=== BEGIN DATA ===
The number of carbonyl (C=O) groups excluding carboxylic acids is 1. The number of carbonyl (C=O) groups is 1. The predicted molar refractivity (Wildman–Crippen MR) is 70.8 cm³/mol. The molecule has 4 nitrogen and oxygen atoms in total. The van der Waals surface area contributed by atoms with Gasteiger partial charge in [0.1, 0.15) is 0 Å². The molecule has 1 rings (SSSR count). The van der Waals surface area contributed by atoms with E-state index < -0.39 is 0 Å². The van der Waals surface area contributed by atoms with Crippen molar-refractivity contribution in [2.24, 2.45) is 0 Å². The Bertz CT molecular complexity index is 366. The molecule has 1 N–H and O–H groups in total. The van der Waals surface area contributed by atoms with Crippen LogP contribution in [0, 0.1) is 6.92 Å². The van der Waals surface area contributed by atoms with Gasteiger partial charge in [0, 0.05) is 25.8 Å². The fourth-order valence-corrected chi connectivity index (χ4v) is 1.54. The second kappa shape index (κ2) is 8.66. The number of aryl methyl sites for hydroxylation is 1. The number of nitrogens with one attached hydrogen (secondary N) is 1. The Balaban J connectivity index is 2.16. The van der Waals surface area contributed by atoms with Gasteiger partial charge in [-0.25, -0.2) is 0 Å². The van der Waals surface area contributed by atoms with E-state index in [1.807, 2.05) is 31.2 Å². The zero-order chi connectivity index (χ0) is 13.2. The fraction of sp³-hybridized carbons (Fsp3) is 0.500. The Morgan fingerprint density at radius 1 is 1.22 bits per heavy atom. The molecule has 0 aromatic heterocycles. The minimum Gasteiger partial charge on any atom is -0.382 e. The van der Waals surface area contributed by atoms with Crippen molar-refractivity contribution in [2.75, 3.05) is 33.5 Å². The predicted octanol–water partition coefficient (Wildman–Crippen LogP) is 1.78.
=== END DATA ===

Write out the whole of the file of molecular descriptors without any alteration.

The number of carbonyl (C=O) groups excluding carboxylic acids is 1. The number of carbonyl (C=O) groups is 1. The predicted molar refractivity (Wildman–Crippen MR) is 70.8 cm³/mol. The molecule has 4 nitrogen and oxygen atoms in total. The van der Waals surface area contributed by atoms with Gasteiger partial charge in [0.1, 0.15) is 0 Å². The molecule has 1 rings (SSSR count). The van der Waals surface area contributed by atoms with E-state index < -0.39 is 0 Å². The van der Waals surface area contributed by atoms with Crippen molar-refractivity contribution in [2.24, 2.45) is 0 Å². The Bertz CT molecular complexity index is 366. The molecule has 1 N–H and O–H groups in total. The van der Waals surface area contributed by atoms with Crippen LogP contribution in [0, 0.1) is 6.92 Å². The van der Waals surface area contributed by atoms with Gasteiger partial charge in [0, 0.05) is 25.8 Å². The fourth-order valence-corrected chi connectivity index (χ4v) is 1.54. The second kappa shape index (κ2) is 8.66. The number of aryl methyl sites for hydroxylation is 1. The number of nitrogens with one attached hydrogen (secondary N) is 1. The Balaban J connectivity index is 2.16. The van der Waals surface area contributed by atoms with Gasteiger partial charge in [-0.25, -0.2) is 0 Å². The van der Waals surface area contributed by atoms with E-state index in [1.807, 2.05) is 31.2 Å². The zero-order chi connectivity index (χ0) is 13.2. The fraction of sp³-hybridized carbons (Fsp3) is 0.500. The Morgan fingerprint density at radius 1 is 1.22 bits per heavy atom. The molecule has 0 aromatic heterocycles. The minimum Gasteiger partial charge on any atom is -0.382 e. The van der Waals surface area contributed by atoms with Crippen molar-refractivity contribution in [2.75, 3.05) is 33.5 Å². The predicted octanol–water partition coefficient (Wildman–Crippen LogP) is 1.78.